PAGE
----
How To Prevent Soil Compaction in Your Garden

Soil compaction is one of the most challenging and common soil issues in a garden. It can create difficulty when planting new seeds, waterlog all of your crops, or make vegetation nearly impossible to grow. If you want to ensure that your garden doesn’t succumb to compaction, you have to be proactive.

Here are 5 ways to prevent soil compaction in your garden:

  1. Add a drainage or irrigation system
  2. Prevent foot traffic on your garden
  3. Add organic matter to your soil
  4. Consider no-till gardening
  5. Don’t work wet soil

Below, I discuss these strategies more in detail and share some tips and product recommendations to help you prevent soil compaction in your garden. But first, what is soil compaction, why is it not good, and what are the signs your soil is compacted.

What is Soil Compaction?

Soil compaction is the increased density of soil and reduced soil porosity owing to stresses applied to the soil. The decrease in the number and size of the pore spaces between the soil particles impedes root growth and function as the pores transport water and air within the soil.

What Causes Soil Compaction?

Soil compaction can be caused by overwatering, loss of organic matter, foot traffic, and various farming practices. It can also occur naturally. Pinning down the exact cause of soil compaction in your garden will help you find a viable solution to soil compaction.

Signs of Soil Compaction

If your garden soil is compacted, there will be a few indicators, including:

  • Standing water on the top layer of the soil due to poor soil drainage
  • Difficulty breaking through the surface of the soil
  • Reduced root penetration in the soil
  • Stunted plants
  • Waterlogged soil

If you’re breaking ground on a new garden area, it’s possible soil compaction already occurred naturally. If this is the case, the soil particles will be packed tightly together, leaving little room for air or organic matter. I explain what this means for your plants in the following section.

Why Is Soil Compaction Bad for Gardens?

Soil compaction is bad for gardens because it can make growing vegetables or flowers difficult. It inhibits the movement of water and nutrients into and through the roots and affects root growth. A healthy root system is essential for plant growth and survival.

Additionally, without many pockets for oxygen and nutrients, the survival of soil organisms is threatened. Like other soil organic matter, soil organisms play a crucial role in maintaining soil fertility, structure, drainage, water-holding capacity, and aeration.

How To Protect Soil From Compaction

The strategies discussed below will help prevent your soil from becoming compacted or even help fix soil that’s already compacted. 

However, some are just quick fixes—for an effective long-term solution, you’ll need to figure out what caused the density of your garden soil to increase in the first place.

1. Add a Drainage or Irrigation System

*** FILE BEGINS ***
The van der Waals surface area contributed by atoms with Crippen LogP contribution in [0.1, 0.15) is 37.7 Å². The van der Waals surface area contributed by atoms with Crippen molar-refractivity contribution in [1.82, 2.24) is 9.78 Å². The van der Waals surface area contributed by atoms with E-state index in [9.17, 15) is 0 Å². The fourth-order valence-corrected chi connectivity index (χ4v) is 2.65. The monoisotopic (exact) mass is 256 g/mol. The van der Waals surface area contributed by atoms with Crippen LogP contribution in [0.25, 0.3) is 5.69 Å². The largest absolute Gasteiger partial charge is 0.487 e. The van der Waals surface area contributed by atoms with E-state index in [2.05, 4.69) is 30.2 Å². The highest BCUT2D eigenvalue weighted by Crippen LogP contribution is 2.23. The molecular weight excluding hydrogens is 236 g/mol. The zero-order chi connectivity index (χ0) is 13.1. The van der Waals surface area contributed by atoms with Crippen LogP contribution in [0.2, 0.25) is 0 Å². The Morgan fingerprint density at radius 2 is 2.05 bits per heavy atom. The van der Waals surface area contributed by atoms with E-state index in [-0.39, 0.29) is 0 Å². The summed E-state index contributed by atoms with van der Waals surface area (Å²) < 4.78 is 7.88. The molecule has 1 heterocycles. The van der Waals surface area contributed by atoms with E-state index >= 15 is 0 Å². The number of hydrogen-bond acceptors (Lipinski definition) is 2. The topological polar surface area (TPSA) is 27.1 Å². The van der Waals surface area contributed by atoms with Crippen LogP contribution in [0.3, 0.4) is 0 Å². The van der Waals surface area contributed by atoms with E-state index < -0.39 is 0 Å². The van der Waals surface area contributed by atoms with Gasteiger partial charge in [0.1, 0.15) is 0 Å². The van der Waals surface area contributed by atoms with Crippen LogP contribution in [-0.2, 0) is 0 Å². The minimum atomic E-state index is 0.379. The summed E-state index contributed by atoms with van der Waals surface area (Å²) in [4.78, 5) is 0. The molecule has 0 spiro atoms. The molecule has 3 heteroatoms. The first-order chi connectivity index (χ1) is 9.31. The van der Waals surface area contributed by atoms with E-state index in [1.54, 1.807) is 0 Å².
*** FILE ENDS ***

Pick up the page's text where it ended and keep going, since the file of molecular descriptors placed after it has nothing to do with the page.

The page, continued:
Overwatering is a common mistake, especially among beginner gardeners, and understandably so. We’re taught plants need water and sunlight to grow— and since we can’t control the sun, we sometimes get a little overzealous when watering them.

That said, overwatering can be a costly mistake. Not only do you waste water and money on water bills, but you also suffocate your plants, which can eventually kill them. In fact, overwatering your plants is much worse than underwatering them and has a much greater chance of causing plant death.

Overwatering your garden can result in waterlogging, where water can’t drain away fast enough. Consequently, there’s excess water in the plant’s root zone. Poorly drained soils are susceptible to becoming waterlogged. And waterlogged soils, in turn, are sensitive to compaction, particularly when you put pressure on them.

Waterlogging can be prevented/controlled by installing a drainage system in your garden and being extra cautious about how often you water your plants and how much water you give them. Whether you’re practicing container gardening or in-ground gardening, you can install a drainage or irrigation system.

How To Ensure Good Drainage in Container Garden

Most plant containers have drainage systems already built into them in the form of a hole at the bottom. However, some flowerpots don’t feature this hole for aesthetic purposes. 

Container gardening calls for drainage because excess water will not have anywhere to go after the plant has absorbed enough water. As a result, the excess water will stagnate at the bottom of the container, putting your plant’s roots at risk of root rot.

When soil becomes saturated with water, you’ll also notice water starts to sit on top since it’s no longer taking in water. Water pooling on the surface is also a sign that your soil is hydrophobic. Another sign you’re overwatering your plant is mold on the soil.

If your plant container has no drainage hole, ensure to drill one. And while you should cover the hole to prevent the soil from washing out, the material you use shouldn’t block excess water from getting out. Plastic mesh and large irregular pebbles are good choices.